Confronting Grief

Every day for the last few weeks I’ve been thinking about writing something for the blog, but the only thing that came to mind was the word grief. Well, of course, that’s not what I wanted to write about. Grief is depressing and I want to write something to lift people up, not bring them down. So I wrestled with myself until I gave up. Grief is on my mind, so I might as well share. As I chat with others, I found out that grief is not only on my mind, but it’s also on the mind of many others.

First, a disclaimer. I am not a counselor. I am not a life life coach. I am a writer always trying to capture a thought in print. I write from within my own heart and I write from all of my senses and experiences. So please if you need help with grief, seek a professional counselor (I do), but if you need some help putting words to your thoughts and feelings, then this may help.

My understanding of grief is that it is an emotional and mental reaction to loss, whether that loss is actual or perceived. So right now, we are living in a grieving society. People have lost their loved ones to COVID and other illnesses at a time when hospital visits and stays with family is restricted. People have lost jobs and businesses. People have lost their rituals and routines. Some have even lost their identity as it was tied to their career or their status and position in life. Children are missing their friendships. Graduates feel cheated out of their celebrations. Grief is all around us. We have been blind-sided by multiple losses, and recovery is uncertain in this far-from-normal environment.

So how do we deal with all this grief? First, we must be honest about it. Pretending we are not sadden by the events of our lives since March is only going to make it worst. When we ignore our thoughts and feeling, they have a way of showing up in our sleep patterns, our appetites, and our relationships. My husband’s biggest pet peeve is when he says, “What’s wrong?” and I say, “Nothing!” when there is obviously something wrong. We can lie with our lips, but not with our hearts. Our subconscious brain is working to solve the problem even when we are in conscious denial. Grief is a natural response. We can admit it. We can share it. We can help each other get through it when we expose its existence.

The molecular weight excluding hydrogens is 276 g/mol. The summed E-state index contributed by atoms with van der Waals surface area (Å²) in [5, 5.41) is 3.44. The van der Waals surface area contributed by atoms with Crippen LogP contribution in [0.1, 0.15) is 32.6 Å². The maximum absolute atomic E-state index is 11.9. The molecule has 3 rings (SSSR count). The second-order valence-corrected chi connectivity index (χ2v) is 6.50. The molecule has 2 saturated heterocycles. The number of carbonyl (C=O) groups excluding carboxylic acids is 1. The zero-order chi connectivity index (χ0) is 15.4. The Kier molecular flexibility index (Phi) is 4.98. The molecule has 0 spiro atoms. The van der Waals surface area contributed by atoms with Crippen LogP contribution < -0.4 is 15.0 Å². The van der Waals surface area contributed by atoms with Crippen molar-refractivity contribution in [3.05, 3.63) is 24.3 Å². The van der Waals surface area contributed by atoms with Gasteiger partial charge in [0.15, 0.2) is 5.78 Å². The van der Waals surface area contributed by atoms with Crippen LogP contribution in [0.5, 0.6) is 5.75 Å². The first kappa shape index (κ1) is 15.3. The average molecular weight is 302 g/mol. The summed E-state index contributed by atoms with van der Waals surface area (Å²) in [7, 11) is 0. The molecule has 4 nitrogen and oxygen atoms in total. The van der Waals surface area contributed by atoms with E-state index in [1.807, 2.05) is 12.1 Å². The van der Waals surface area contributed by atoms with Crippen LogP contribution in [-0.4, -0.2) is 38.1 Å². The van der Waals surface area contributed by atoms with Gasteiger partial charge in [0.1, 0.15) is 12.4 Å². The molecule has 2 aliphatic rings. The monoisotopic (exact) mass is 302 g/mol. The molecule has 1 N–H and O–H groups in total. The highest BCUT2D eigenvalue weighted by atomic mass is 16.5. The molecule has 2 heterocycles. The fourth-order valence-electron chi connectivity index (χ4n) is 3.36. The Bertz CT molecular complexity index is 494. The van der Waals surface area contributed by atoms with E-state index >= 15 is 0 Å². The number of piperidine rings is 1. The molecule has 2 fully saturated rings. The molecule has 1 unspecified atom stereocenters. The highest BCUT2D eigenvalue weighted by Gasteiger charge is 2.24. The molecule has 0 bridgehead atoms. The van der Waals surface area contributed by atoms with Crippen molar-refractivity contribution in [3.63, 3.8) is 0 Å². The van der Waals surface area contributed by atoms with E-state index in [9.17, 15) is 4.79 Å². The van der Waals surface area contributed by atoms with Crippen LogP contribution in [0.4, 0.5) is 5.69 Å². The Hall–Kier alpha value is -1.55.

Secondly, we can release our emotions. It’s okay to cry, to pound the desk, to scream, punch a punching bag, and most importantly to discuss your feelings. Sometimes, I say, “I don’t want you to say anything just listen. I need to talk about how I feel.” We all need someone who will actively listen to us, lend us a shoulder, or simply be present with us as we go through life’s journey. When we don’t take the time to purposely express what we are feeling, it will show up at an inopportune time. We end up showing anger to someone who doesn’t deserve it, or crying uncontrollable when the occasion calls for laughter. Find a time and a place to release your emotions; to share your feelings. Others will understand. Mostly likely, they will identify during this time of pandemic and protest.

Lastly, a suggestion that sounds so cliche, I almost don’t want to write it. “Count your blessings.” As I have reflected on grief these last couple of weeks, I found myself going down the complaining-murmuring road. After a while everything was colored with the crayon of doom and gloom. I found myself sitting in front of the TV news much too much. I found myself isolating from the family I live with. I found myself not wanting to get out of bed. Everything was wrong, nothing was right. That’s a very dangerous place to be. That’s a mental health trap. Thank goodness, someone reminded me to count my blessings. Literally, I counted my blessings. (We talked about a thankful journal before. A thankful journal is very therapeutic.)

I wrote down all the things I was thankful for, all the physical, financial, spiritual, emotional, and mental blessings I could think of in that moment. Everything was not going to hell in a hand basket. Everything was not awful. There was lots of good, wholesome, healthy, and joyous stuff – people and things – in my life. In the midst of my losses, there were some great gains. I won’t name them all to you, but suffice it to say, I found a few reasons to smile.

I hope this reflection on grief is helpful to someone. You are not alone. Grief is taking its toll on our world right now. In the midst of it, remember it hasn’t taken everything. If you are reading this, you have the ability to see, to understand, to critique (lol), to feel. If there is anyone you can call, you have a friend or family member available to you. If there is a path or a sidewalk nearby, you can experience nature, you have the ability to move around whether by legs or wheelchair. Share your grief in community. Share your joys in community. Count your blessing in community. It’s in community that we will heal!